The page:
As to potential responses to Russia’s buildup, Arab media outlets have labeled the potential U.S. and European sanctions on Russia in the event of a war as unfeasible. According to Alsharq newspaper,in the face of growing Russian military build-ups, America is still using "an old sanctions manual, which has proven to be a failure for decades.” In this context, the Emirati newspaper Alittihad held that potential sanctions efforts from Washington this time around may fail to isolate Russia from the global financial system, and that European countries may hesitate to follow suit due to their reliance on Russian gas.
Looking to Russia’s motivations, the Egyptian newspaper Al-Wafd stressed the fact that Moscow still has a strong conviction that the former Soviet Union has not yet vanished and that former Soviet Republics should not be allowed to join NATO or other hostile forces as a matter of national security. And while Russia continues to take a firm stance on the Ukrainian issue, the site argued that the U.S administration’s weak statement reflects a state of political uncertainty.
In the same vein, Qatari newspaper Al-Sharq maintained that in the face of shaky American policy towards the Ukrainian crisis and the growing state of distrust within the Western camp, a tripartite coalition comprising of Russia, China, and Iran is further solidifying. All components of the coalition appear to be working in harmony to serve one goal: thwartingAmerican strategy in the region.
TheAlkhaleej newspaper concurred with the view that the current conflicts between world powers indicate the rise of a new world order. It added that the current escalation in Ukraine, including the expansion of NATO eastward towards the borders of Russia and the refusal of either side to make concessions from both sides,coincides with growing tensions between China and the United States, including military alliances across Southeast Asia that aim toencircle China. Alkhaleej argued that these factors are a manifestation of the struggle over the international system, driven by a U.S. insistence on maintaining its posture as global hegemon.
Expanding on this view, the official Egyptian newspaper al-Ahram accused the Western camp of attempting to embroil both Ukraine and Russia in a war that the United States itself will avoid. In doing so, al-Ahram stated, the West has overlooked the fact that Russia is currently ruled by a “cunning fox” named Putin who will not be easily dragged into an absurd adventure.
An Expectation of Increasing Disorder
In terms of regional impact, Arab media also underscored the global economic repercussions of war. The Jordanian newspaper Aldastour emphasized that since Russia is the second largest exporter of oil and the largest exporter of natural gas in the world, the invasion of Ukraine would have a major impact on world economies and especially the oil, gas and energy sectors.
Failure to contain the Ukrainian crisis could be highly beneficial to Iran, which is currently resisting U.S. pressure on its nuclear file. According to Arabicpost, if Russia and the U.S fail to reach a settlement to the crisis in Ukraine, Moscow may proceed to relax its restraints on Iran, or refrain from pressuring Tehran to make concessions in Vienna altogether. Russia could also abandon its agreements with Israel, which required the latter to minimize it military ties and coordination with Ukraine in return for limiting Russia's arm sales to Iran.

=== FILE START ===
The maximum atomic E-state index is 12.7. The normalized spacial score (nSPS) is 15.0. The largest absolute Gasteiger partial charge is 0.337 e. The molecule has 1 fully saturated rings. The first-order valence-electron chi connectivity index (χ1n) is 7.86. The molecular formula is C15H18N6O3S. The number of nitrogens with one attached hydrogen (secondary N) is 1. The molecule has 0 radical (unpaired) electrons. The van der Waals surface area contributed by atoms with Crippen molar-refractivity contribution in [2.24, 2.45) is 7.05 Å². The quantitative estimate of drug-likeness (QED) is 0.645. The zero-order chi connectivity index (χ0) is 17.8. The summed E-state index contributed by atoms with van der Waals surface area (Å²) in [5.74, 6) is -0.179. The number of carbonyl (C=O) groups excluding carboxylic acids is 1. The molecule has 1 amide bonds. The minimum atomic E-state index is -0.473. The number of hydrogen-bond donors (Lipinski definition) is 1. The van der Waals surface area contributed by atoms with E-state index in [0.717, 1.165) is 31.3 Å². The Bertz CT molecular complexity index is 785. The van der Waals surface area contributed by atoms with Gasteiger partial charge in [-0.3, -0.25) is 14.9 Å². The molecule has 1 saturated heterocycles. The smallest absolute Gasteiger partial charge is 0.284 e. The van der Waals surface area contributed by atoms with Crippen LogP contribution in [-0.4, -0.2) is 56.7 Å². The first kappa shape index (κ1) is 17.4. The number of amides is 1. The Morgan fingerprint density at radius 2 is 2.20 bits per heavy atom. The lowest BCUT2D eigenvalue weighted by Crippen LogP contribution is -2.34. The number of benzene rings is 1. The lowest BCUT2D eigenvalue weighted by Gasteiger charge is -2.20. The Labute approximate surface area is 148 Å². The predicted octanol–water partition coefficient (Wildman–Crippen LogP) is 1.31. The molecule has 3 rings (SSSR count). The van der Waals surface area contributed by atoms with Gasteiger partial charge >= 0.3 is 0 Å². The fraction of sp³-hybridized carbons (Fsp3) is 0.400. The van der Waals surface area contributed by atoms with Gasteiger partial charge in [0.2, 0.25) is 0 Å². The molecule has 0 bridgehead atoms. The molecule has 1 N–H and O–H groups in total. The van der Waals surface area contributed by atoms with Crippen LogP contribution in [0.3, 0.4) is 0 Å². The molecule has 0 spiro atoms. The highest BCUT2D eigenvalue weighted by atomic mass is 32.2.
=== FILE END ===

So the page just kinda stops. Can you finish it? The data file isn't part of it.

On the other hand, Raialyoum newspaper held that reaching a settlement between the United States and Russia over the Ukrainian crisis could isolate Iran from Russia during the nuclear negotiations and push Iran to sacrifice its relations with Russia to pursue its national and economic interests. A settlement to the crisis could also provide more room for the United States to continue to pressure Iran in return for some long-term benefits.
As for Israel, Raialyoum newspaper claimed that Israel is internally divided over the crisis due to its “balanced” diplomatic relationship with the two sides of the Ukrainian crisis and in its attempts not to become distracted by its concerns over Iran. The newspaper further claimed that any disruption of Israel’s current policy of balancing between Russia and NATO could push Russia to support Palestinian resistance by way of Iran. Therefore, it argues, Israel will be one of the countries most sensitive to any escalation of this crisis.
Even as many media sources float the possibility of escalation, both sides surely realize the dangers and the ensuing high costs of war. Both regional media and the larger diplomatic community seem to recognize the importance of reaching a settlement to the current crisis, while weighing the potential impact on the global economy if further sanctions are imposed. Russia should also keep in mind that Ukraine is a sovereign country, possessing the right to determine and shape its international relations based on its interests and national objectives.